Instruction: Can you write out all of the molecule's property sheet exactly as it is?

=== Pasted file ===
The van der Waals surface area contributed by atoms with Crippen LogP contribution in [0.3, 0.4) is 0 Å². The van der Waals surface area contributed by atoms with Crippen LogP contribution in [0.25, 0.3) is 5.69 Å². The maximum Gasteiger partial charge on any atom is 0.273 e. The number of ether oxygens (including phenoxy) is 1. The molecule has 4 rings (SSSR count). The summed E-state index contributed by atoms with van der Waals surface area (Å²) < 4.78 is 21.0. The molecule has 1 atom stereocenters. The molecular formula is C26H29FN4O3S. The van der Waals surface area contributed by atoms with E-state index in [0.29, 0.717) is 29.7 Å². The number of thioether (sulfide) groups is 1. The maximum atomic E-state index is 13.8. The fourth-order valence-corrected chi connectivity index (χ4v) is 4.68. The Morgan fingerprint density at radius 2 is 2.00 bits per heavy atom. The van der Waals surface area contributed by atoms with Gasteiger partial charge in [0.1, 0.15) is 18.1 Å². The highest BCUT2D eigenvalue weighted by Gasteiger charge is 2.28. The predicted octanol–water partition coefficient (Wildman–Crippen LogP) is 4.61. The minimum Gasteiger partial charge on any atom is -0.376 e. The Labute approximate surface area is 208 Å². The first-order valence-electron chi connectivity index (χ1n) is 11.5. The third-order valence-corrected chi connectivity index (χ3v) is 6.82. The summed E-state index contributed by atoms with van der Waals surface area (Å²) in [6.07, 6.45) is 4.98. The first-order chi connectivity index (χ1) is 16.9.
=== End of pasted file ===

The van der Waals surface area contributed by atoms with Crippen LogP contribution in [0.3, 0.4) is 0 Å². The van der Waals surface area contributed by atoms with Crippen LogP contribution in [0.25, 0.3) is 5.69 Å². The maximum Gasteiger partial charge on any atom is 0.273 e. The number of ether oxygens (including phenoxy) is 1. The molecule has 4 rings (SSSR count). The summed E-state index contributed by atoms with van der Waals surface area (Å²) < 4.78 is 21.0. The molecule has 1 atom stereocenters. The molecular formula is C26H29FN4O3S. The van der Waals surface area contributed by atoms with E-state index in [0.29, 0.717) is 29.7 Å². The number of thioether (sulfide) groups is 1. The maximum atomic E-state index is 13.8. The fourth-order valence-corrected chi connectivity index (χ4v) is 4.68. The Morgan fingerprint density at radius 2 is 2.00 bits per heavy atom. The van der Waals surface area contributed by atoms with Gasteiger partial charge in [0.1, 0.15) is 18.1 Å². The highest BCUT2D eigenvalue weighted by Gasteiger charge is 2.28. The predicted octanol–water partition coefficient (Wildman–Crippen LogP) is 4.61. The minimum Gasteiger partial charge on any atom is -0.376 e. The Labute approximate surface area is 208 Å². The first-order valence-electron chi connectivity index (χ1n) is 11.5. The third-order valence-corrected chi connectivity index (χ3v) is 6.82. The summed E-state index contributed by atoms with van der Waals surface area (Å²) in [6.07, 6.45) is 4.98. The first-order chi connectivity index (χ1) is 16.9.